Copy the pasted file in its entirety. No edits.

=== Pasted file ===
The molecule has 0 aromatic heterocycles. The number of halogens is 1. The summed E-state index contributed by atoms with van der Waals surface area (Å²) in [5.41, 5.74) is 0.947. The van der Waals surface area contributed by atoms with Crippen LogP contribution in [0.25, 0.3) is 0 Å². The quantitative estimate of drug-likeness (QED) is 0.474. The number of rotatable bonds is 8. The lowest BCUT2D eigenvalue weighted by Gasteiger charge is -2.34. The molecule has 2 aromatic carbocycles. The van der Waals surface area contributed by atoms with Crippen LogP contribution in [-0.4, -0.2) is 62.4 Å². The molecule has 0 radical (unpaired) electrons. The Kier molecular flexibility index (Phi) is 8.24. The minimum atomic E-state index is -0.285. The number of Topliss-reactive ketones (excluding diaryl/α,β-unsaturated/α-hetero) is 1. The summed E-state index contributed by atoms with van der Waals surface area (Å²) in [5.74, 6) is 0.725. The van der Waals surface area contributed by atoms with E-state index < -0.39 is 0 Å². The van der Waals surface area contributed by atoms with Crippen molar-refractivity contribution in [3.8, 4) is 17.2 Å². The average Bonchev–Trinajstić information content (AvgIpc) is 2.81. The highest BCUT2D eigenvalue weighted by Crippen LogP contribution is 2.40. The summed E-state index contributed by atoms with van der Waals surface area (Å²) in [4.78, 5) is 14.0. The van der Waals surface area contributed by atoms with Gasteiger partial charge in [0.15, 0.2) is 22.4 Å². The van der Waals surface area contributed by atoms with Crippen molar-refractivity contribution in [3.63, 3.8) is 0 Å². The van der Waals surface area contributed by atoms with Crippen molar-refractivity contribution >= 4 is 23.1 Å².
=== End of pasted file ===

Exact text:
The molecule has 0 aromatic heterocycles. The number of halogens is 1. The summed E-state index contributed by atoms with van der Waals surface area (Å²) in [5.41, 5.74) is 0.947. The van der Waals surface area contributed by atoms with Crippen LogP contribution in [0.25, 0.3) is 0 Å². The quantitative estimate of drug-likeness (QED) is 0.474. The number of rotatable bonds is 8. The lowest BCUT2D eigenvalue weighted by Gasteiger charge is -2.34. The molecule has 2 aromatic carbocycles. The van der Waals surface area contributed by atoms with Crippen LogP contribution in [-0.4, -0.2) is 62.4 Å². The molecule has 0 radical (unpaired) electrons. The Kier molecular flexibility index (Phi) is 8.24. The minimum atomic E-state index is -0.285. The number of Topliss-reactive ketones (excluding diaryl/α,β-unsaturated/α-hetero) is 1. The summed E-state index contributed by atoms with van der Waals surface area (Å²) in [5.74, 6) is 0.725. The van der Waals surface area contributed by atoms with E-state index < -0.39 is 0 Å². The van der Waals surface area contributed by atoms with Crippen molar-refractivity contribution in [3.8, 4) is 17.2 Å². The average Bonchev–Trinajstić information content (AvgIpc) is 2.81. The highest BCUT2D eigenvalue weighted by Crippen LogP contribution is 2.40. The summed E-state index contributed by atoms with van der Waals surface area (Å²) in [4.78, 5) is 14.0. The van der Waals surface area contributed by atoms with Gasteiger partial charge in [0.15, 0.2) is 22.4 Å². The van der Waals surface area contributed by atoms with Crippen molar-refractivity contribution in [3.63, 3.8) is 0 Å². The van der Waals surface area contributed by atoms with Crippen molar-refractivity contribution >= 4 is 23.1 Å².